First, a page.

Platelet-rich plasma injections, peptides or both, are used to stimulate new hair growth over a series of treatments.
PLATELET-RICH PLASMA (PRP)
Platelet-rich plasma (PRP) injections are a safe and effective way to cure hair loss, especially on the scalp. Both female and male hair loss may be caused by androgenetic alopecia, a medical disorder in which hair follicles reduce in size.
PRP has long been utilized in the medical field to enhance and expedite healing. PRP is a blood component that includes unique proteins that aid in blood clotting as well as supporting cell proliferation. PRP is employed in a number of therapeutic settings, including orthopedic surgery and acne scar therapy using micro needling. The fact that injecting PRP into damaged tissues (unhealthy hair follicles) helps rebuild and renew the cells in the treated region is the basis for PRP usage.
PRP injections for hair loss are done in the clinic and need very little patient preparation. To reduce patient pain during the process, a topical numbing cream is administered to the scalp approximately half an hour before the surgery. In order to make the PRP solution, your medical professional will extract some of your own blood. In a special PRP extraction tube, your blood is spun down in a centrifuge. Small quantities of PRP are injected into the scalp that is suffering hair loss or thinning hair after the PRP solution is extracted from your own blood.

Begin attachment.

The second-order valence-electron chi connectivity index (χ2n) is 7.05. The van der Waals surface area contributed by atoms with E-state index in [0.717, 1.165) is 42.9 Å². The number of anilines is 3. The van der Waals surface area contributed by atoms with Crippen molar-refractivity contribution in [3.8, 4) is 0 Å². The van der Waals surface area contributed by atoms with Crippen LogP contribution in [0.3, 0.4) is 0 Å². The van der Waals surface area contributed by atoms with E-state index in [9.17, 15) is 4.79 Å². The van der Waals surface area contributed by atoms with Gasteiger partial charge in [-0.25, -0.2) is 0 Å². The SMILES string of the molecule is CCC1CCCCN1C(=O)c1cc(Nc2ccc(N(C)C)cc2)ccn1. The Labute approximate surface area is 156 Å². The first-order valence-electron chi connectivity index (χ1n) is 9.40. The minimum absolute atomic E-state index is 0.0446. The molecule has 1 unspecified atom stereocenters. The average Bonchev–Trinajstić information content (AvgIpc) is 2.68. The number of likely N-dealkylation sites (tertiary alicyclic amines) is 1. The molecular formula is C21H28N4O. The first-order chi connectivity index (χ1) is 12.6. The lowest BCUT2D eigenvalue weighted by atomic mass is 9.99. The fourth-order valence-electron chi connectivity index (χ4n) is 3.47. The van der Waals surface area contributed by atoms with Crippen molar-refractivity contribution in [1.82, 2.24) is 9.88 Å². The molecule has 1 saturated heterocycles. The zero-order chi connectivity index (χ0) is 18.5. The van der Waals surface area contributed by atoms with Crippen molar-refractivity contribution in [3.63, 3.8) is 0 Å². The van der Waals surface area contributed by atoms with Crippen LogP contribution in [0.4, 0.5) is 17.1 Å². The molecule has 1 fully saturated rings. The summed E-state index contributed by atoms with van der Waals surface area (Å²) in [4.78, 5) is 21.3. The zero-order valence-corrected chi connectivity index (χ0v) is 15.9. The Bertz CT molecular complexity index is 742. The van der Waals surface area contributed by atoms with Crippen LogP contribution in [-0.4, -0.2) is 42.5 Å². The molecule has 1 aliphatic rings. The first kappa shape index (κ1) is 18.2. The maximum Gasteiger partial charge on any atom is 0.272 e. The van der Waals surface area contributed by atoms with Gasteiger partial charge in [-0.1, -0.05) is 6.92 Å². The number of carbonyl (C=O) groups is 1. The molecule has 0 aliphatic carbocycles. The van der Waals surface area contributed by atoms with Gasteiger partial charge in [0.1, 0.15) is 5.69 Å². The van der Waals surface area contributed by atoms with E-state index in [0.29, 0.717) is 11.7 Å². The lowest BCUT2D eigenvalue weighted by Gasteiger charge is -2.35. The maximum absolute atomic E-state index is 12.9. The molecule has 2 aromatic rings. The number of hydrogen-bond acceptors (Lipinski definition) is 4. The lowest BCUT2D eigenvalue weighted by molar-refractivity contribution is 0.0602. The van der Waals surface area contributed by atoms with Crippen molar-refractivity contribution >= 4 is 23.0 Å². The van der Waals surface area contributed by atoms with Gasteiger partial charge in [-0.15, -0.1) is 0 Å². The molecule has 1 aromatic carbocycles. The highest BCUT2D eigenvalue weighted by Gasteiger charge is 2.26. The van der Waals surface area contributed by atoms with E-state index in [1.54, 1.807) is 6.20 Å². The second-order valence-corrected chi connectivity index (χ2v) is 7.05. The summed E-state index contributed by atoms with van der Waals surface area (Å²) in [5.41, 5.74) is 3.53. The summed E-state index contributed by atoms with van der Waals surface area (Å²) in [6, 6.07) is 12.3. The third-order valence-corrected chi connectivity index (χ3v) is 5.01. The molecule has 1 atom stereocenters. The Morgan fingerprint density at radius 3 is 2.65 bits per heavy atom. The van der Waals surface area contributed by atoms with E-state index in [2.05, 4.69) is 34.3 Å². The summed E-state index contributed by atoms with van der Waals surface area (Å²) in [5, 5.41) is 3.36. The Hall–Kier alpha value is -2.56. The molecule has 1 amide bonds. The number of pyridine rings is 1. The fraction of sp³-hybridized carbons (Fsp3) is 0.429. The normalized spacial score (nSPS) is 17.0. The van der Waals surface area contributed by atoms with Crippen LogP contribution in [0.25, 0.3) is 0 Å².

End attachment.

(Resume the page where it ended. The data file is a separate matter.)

Usually, 4-6 therapy sessions spaced 4-6 weeks apart are recommended. Hair texture, thickness, and new hair follicle development may start as early as two weeks following the first treatment. Before evaluating ultimate outcomes, we recommend that patients wait 3-6 months following their first therapy.
Peptides are classified according to the roles they perform in the body. Almost all peptides, on the other hand, have an anti-aging effect that promotes hair growth and overall hair health. Among them are the following:
HAIR GROWTH WITH COPPER PEPTIDES
Copper is found in modest amounts in the human body, and it helps the body perform many activities in the blood, brain, and other places. Tyrosinase (a melanin-making enzyme) and
other cuproenzymes will be unable to operate without copper. Melanin affects hair color and protects the skin from mild damage from the sun and electromagnetic radiation.
Melanin is essential for pigmentation, and its function in the body is dependent on copper. Because a copper shortage may impact a person's hair color, physicians believe that premature graying hair might be the consequence of a low copper level. Copper is also required for the body to break down iron.
Fatigue, sluggish development, skin and muscular discomfort, and hair issues are all symptoms of a shortage of copper in the body. Copper peptides have been a popular skincare ingredient since the 1970s. Three amino acids are joined together to form copper peptides. They aid in hair loss prevention in the following ways:
Dihydrotestosterone DHT Blocking in the Scalp
DHT has been recognized as a major contributor to hair loss and balding in males. Copper peptides reduce DHT, which promotes hair growth. Because you've blocked DHT at its source, the conversion of testosterone to DHT in your scalp will come to a halt. You will see hair growth as a result of this. They help to increase microcirculation.